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Intel (INTC) Q109 EPS of 11 cents beats by 8 cents. Revenues $7.1B vs. consensus $6.98B. [PR]

Intel (INTC) Q109 EPS of 11 cents beats by 8 cents. Revenues $7.1B vs. consensus $6.98B. [PR]
Comments (8)
  • cooldove
    , contributor
    Comment (1) | Send Message
     
    good, but price down after closing
    14 Apr 2009, 04:45 PM Reply Like
  • Trade Radar Operator
    , contributor
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    If you look deeper into the numbers, the picture is not so rosy. They didn't take as huge a write-down as expected on certain assets and their tax rate was 1% instead of the expected 27%. Processor sales were down significantly. Don't get me wrong, the company did well under the circumstances, but this is not short sellers manipulating the market.
    14 Apr 2009, 04:52 PM Reply Like
  • Just Curious 2
    , contributor
    Comments (28) | Send Message
     
    It's good news for main street nevertheless-another indication bad news is drying out?
    14 Apr 2009, 04:55 PM Reply Like
  • threepointer
    , contributor
    Comments (7) | Send Message
     
    So PER is 36, uh??
    14 Apr 2009, 05:02 PM Reply Like
  • Patient Capital
    , contributor
    Comments (176) | Send Message
     
    That's how I took it - in the back of my head I've expected numbers slightly better than expectations because of decreasing inventories and some businesses/people have been holding back major purchases for as long as they can but some are realizing they can't for much longer.

     

    I'd say that this news is good for letting others know that this could be the end of a huge fear of everything collapsing entirely.

     

    On Apr 14 04:55 PM Just Curious 2 wrote:

     

    > It's good news for main street nevertheless-another indication bad
    > news is drying out?
    14 Apr 2009, 05:13 PM Reply Like
  • Jaro65
    , contributor
    Comments (5) | Send Message
     
    Not too bad, considering the environment.
    14 Apr 2009, 05:20 PM Reply Like
  • Ben Young
    , contributor
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    I can't remember buying anything from intel for the last 3 years. I have no need for the faster and faster processors. My next purchase will be a smartphone. Perhaps someone can tell me where the demand/growth will come from?
    14 Apr 2009, 05:22 PM Reply Like
  • Patient Capital
    , contributor
    Comments (176) | Send Message
     
    First, let's not undervalue their current desktop/laptop/server processor lineup, this is a very powerful segment.

     

    Second, growth might come from a few different places:
    - increased international consumption. Unlike food and other goods, the price they pay for computing is very similar to our's, and so as their economies grow, they will be able to afford more
    - at some point, they will venture more into the smartphone market. Intel knows it's going on and so they're doing a little bit with netbooks, but that isn't game changing for me personally. The processor they made for it though, the Atom, is going to be made on their next (32nm? forgot the number...) manufacturing process which will allow it to use less power, be smaller in size, etc. and that's when we might begin to see it in the smartphone market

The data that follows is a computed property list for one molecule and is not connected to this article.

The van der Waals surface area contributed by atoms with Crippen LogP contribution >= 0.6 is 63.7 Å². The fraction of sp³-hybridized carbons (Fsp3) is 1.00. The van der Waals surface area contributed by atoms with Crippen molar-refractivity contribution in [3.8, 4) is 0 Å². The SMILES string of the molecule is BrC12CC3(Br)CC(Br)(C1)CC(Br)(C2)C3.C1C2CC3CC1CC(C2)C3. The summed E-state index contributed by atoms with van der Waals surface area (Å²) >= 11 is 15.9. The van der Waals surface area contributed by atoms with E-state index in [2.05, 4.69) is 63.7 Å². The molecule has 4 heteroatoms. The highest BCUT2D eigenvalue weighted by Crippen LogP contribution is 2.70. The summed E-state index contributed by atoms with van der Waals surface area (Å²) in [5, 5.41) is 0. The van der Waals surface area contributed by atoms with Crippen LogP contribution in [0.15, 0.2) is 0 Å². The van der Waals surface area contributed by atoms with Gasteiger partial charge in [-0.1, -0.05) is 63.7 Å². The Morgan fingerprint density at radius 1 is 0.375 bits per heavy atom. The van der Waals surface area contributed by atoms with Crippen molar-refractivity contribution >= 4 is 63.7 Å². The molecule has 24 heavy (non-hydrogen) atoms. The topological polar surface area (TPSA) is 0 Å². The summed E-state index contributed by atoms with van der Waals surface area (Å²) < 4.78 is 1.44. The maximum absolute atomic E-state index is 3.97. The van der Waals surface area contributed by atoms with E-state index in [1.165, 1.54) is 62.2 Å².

- if they continue working on those smaller processors, it's possible more and more things will become enabled by their power. Your car will get its radio from the internet someday, have more functions built into it, all powered by a processor, which hopefully is an Intel chip

     

    Intel is facing competition in that area more than they have seen in the desktop/server market (from what I understand, could be wrong) and so there is some risk involved. The reason I've got my money on Intel though, is that they have manufacturing capabilities that not everyone can develop quickly. They face competition there as well from AMD with the spinoff of their foundry as a separate entity. Personally, I think their economic moats with future R&D (not just a single product company) and manufacturing capabilities will keep them pushing forward and ahead of others. If they face specific competition in niche markets, I think they have the power of just buying out the other company.

     

    Intel is one of those companies that is constantly searching for things that could put themselves out of business (Innovator's Dilemma) and with the release of products like the Atom that could potentially hurt higher margin product sales a little, I think they realize that they need to grasp the future and not try to fight it. That doesn't mean they'll win, but there's the chance that this stock is the next "Coca Cola" and that instead of having 1 device enabled by an Intel processor, we will use 7 devices in our daily lifecycles enabled by it including our cars, ebook readers, phones, computers, and anything else that could benefit from it.

     

    While I list all those niches though, it doesn't mean it will win all of those. Coca Cola doesn't have every market entirely, but it's still a very strong company with an amazing product.

     

    With all that said, I have a portion of my money riding on Intel because of their wide economic moats.

     

    On Apr 14 05:22 PM ben young wrote:

     

    > I can't remember buying anything from intel for the last 3 years.
    > I have no need for the faster and faster processors. My next purchase
    > will be a smartphone. Perhaps someone can tell me where the demand/growth
    > will come from?
    14 Apr 2009, 06:36 PM Reply Like
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